One of the biggest culprits for our modern propensity to multitask is the ubiquity of smartphones. When the Covid shutdown sent millions home to work remotely, smartphones became a constant companion offering seemingly endless connections and distractions. When my university surveyed students early on during the pandemic about how well they performed with remote learning, they cited distractions like parents, siblings and the internet.
Distractions due to multitasking, with the required context switching, has been shown to lower productivity, create stress and lead to burnout. For many, tackling the ever-evolving demands of work and home is a chronic issue with severe consequences. A big part of the problem is that the costs incurred by task switching are unknown to many, with studies showing most people overestimate their multitasking capabilities.
In reality, only 2.5% of people can multitask (download required). The reason is simple—the human brain struggles to focus on more than one thing simultaneously. To do great work consistently calls for complete focus, free of preoccupied thinking. In addition, juggling various tasks at once can lead to information overload, which further taxes the brain and leads to even more fractured thinking and cognitive chaos.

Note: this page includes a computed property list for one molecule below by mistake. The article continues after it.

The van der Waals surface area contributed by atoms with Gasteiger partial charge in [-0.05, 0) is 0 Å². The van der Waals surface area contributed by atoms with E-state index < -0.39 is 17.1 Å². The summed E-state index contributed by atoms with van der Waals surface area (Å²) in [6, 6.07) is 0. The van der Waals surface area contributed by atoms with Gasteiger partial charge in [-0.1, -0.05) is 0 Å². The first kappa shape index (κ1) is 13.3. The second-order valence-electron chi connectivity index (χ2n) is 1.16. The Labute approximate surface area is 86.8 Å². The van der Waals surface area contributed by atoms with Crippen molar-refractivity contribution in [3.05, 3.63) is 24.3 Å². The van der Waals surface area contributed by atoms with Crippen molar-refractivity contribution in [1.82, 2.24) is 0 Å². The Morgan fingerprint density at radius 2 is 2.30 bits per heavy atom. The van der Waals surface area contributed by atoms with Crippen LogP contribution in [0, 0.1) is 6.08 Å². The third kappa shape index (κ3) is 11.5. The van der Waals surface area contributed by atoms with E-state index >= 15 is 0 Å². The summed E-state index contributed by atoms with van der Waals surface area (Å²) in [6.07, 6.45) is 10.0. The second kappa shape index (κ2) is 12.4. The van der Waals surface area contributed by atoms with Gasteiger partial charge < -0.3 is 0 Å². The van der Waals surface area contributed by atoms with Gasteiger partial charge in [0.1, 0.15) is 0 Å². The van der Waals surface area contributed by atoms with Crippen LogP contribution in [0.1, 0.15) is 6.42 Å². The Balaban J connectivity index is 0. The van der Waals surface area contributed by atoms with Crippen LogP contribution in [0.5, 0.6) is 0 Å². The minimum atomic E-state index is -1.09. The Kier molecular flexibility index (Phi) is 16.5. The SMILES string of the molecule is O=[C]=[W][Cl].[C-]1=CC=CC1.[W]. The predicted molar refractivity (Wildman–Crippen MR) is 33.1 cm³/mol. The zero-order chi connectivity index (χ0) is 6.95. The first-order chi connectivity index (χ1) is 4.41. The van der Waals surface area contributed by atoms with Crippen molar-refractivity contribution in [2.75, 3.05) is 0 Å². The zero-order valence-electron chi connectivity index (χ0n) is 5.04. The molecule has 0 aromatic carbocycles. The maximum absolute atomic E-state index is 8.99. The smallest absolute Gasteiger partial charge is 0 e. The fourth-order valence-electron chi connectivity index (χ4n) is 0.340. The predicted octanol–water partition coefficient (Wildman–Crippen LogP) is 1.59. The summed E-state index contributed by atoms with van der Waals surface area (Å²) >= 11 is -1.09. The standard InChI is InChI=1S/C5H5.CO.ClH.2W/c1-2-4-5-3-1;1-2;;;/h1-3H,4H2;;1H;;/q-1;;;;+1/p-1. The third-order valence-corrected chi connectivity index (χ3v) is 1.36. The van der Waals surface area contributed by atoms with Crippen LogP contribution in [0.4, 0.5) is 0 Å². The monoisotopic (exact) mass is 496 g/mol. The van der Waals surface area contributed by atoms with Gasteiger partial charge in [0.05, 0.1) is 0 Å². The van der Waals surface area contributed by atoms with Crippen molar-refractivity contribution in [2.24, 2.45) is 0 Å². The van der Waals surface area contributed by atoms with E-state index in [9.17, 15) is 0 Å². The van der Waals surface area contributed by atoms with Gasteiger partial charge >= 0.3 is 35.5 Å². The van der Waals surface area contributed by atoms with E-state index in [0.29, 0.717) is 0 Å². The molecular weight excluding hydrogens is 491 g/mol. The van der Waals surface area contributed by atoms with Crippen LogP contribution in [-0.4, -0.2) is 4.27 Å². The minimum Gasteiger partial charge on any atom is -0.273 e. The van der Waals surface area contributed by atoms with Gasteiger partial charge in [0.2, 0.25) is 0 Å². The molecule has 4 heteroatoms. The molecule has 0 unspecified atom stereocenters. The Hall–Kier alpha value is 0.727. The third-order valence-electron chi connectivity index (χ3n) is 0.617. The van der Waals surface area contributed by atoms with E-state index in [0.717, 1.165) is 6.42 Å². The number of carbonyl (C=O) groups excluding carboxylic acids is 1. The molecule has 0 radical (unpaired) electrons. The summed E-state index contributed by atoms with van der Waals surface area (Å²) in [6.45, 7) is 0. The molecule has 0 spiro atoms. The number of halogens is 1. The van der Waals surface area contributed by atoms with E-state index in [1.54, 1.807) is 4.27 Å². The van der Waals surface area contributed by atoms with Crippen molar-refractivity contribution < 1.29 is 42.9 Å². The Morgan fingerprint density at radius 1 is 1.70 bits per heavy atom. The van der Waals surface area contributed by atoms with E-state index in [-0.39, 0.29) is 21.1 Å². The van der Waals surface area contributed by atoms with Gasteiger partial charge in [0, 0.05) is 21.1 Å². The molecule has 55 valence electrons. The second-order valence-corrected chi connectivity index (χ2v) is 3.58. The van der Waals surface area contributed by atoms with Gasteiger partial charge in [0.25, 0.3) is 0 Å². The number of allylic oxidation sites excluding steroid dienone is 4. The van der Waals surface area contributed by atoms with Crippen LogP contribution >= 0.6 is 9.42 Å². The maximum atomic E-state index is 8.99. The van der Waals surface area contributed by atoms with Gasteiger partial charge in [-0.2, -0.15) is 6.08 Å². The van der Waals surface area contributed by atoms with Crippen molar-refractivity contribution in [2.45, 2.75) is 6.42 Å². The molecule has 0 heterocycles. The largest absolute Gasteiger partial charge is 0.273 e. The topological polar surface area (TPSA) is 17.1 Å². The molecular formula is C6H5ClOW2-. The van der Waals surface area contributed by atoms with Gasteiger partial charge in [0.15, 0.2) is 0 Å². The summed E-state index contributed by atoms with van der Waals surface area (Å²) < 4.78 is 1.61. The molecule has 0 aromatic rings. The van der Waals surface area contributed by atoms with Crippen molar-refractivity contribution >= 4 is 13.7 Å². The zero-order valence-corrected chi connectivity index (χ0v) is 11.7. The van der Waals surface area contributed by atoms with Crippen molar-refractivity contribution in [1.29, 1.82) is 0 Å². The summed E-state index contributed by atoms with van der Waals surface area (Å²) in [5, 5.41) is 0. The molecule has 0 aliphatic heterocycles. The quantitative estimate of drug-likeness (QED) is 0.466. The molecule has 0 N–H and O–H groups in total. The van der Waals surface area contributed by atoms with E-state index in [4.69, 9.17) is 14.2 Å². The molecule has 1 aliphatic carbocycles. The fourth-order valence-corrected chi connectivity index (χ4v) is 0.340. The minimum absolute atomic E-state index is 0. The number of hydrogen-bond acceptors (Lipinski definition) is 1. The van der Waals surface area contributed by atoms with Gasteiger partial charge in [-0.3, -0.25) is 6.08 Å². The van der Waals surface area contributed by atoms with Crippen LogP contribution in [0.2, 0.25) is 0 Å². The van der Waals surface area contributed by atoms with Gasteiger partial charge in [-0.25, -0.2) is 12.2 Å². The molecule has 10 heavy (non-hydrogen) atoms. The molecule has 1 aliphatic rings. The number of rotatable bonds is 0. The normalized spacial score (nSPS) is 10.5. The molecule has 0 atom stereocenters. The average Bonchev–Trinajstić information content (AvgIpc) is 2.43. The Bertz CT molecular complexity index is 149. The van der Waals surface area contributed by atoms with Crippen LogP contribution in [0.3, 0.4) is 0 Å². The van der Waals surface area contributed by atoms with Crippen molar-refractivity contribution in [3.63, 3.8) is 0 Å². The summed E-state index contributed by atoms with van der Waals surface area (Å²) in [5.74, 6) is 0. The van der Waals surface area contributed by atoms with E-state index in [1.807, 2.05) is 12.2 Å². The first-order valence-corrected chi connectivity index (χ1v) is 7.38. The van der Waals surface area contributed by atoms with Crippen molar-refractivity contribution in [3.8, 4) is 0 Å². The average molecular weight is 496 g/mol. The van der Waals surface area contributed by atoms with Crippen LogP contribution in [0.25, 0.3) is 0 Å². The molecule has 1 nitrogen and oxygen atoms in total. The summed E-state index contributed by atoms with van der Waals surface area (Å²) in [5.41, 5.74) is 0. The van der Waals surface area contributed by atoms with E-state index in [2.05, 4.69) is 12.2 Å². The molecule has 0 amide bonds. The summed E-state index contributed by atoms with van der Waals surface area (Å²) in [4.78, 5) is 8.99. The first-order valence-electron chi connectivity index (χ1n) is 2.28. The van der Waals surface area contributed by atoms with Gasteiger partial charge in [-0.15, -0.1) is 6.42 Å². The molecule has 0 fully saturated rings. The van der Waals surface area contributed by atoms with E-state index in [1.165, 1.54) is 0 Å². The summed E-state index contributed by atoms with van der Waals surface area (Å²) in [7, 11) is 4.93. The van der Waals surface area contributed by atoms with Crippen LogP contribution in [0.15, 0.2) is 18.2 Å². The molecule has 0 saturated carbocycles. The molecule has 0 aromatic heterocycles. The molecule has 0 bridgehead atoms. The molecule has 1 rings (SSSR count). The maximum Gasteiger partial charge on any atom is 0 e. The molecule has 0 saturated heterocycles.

Research going back decades confirms that the goal shifting and rule activation needed to multitask can negatively impact our brains’ executive functioning. Essentially, studies confirm the loss of time during context switching—with time loss increasing depending on the job’s complexity. Another study cited in the American Psychological Association article found that time costs were higher when people handled unfamiliar tasks. Not surprisingly, the research indicates that multitasking can cause mental blocks, robbing a worker’s productivity by as much as 40%.